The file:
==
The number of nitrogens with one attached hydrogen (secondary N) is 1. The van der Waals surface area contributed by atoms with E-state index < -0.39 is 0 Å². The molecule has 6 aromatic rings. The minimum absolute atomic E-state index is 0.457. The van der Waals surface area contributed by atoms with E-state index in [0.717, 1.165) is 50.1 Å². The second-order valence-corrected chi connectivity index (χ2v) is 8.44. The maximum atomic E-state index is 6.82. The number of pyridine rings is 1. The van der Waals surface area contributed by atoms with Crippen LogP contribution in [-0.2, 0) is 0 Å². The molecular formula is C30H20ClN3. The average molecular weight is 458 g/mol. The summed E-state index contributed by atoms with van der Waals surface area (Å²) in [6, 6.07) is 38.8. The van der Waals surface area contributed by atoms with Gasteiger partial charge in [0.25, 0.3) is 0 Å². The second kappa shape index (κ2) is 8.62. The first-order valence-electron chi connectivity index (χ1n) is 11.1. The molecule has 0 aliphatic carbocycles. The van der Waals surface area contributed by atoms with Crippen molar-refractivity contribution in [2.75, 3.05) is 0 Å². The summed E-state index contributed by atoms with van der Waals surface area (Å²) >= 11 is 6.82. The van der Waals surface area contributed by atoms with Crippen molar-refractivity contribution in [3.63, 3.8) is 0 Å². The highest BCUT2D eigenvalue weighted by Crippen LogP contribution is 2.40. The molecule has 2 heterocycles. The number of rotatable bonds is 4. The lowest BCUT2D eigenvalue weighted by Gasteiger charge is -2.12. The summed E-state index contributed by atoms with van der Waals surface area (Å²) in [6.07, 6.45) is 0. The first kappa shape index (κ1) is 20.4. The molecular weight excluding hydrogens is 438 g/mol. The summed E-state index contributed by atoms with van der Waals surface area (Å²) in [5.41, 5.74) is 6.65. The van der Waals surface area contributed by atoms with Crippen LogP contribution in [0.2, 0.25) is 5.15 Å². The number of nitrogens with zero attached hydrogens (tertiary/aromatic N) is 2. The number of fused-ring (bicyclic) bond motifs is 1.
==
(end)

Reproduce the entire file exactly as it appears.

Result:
The number of nitrogens with one attached hydrogen (secondary N) is 1. The van der Waals surface area contributed by atoms with E-state index < -0.39 is 0 Å². The molecule has 6 aromatic rings. The minimum absolute atomic E-state index is 0.457. The van der Waals surface area contributed by atoms with E-state index in [0.717, 1.165) is 50.1 Å². The second-order valence-corrected chi connectivity index (χ2v) is 8.44. The maximum atomic E-state index is 6.82. The number of pyridine rings is 1. The van der Waals surface area contributed by atoms with Crippen LogP contribution in [-0.2, 0) is 0 Å². The molecular formula is C30H20ClN3. The average molecular weight is 458 g/mol. The summed E-state index contributed by atoms with van der Waals surface area (Å²) in [6, 6.07) is 38.8. The van der Waals surface area contributed by atoms with Gasteiger partial charge in [0.25, 0.3) is 0 Å². The second kappa shape index (κ2) is 8.62. The first-order valence-electron chi connectivity index (χ1n) is 11.1. The molecule has 0 aliphatic carbocycles. The van der Waals surface area contributed by atoms with Crippen molar-refractivity contribution in [2.75, 3.05) is 0 Å². The summed E-state index contributed by atoms with van der Waals surface area (Å²) >= 11 is 6.82. The van der Waals surface area contributed by atoms with Crippen molar-refractivity contribution in [3.63, 3.8) is 0 Å². The highest BCUT2D eigenvalue weighted by Crippen LogP contribution is 2.40. The molecule has 2 heterocycles. The number of rotatable bonds is 4. The lowest BCUT2D eigenvalue weighted by Gasteiger charge is -2.12. The summed E-state index contributed by atoms with van der Waals surface area (Å²) in [6.07, 6.45) is 0. The first kappa shape index (κ1) is 20.4. The molecular weight excluding hydrogens is 438 g/mol. The summed E-state index contributed by atoms with van der Waals surface area (Å²) in [5.41, 5.74) is 6.65. The van der Waals surface area contributed by atoms with Crippen LogP contribution in [0.2, 0.25) is 5.15 Å². The number of nitrogens with zero attached hydrogens (tertiary/aromatic N) is 2. The number of fused-ring (bicyclic) bond motifs is 1.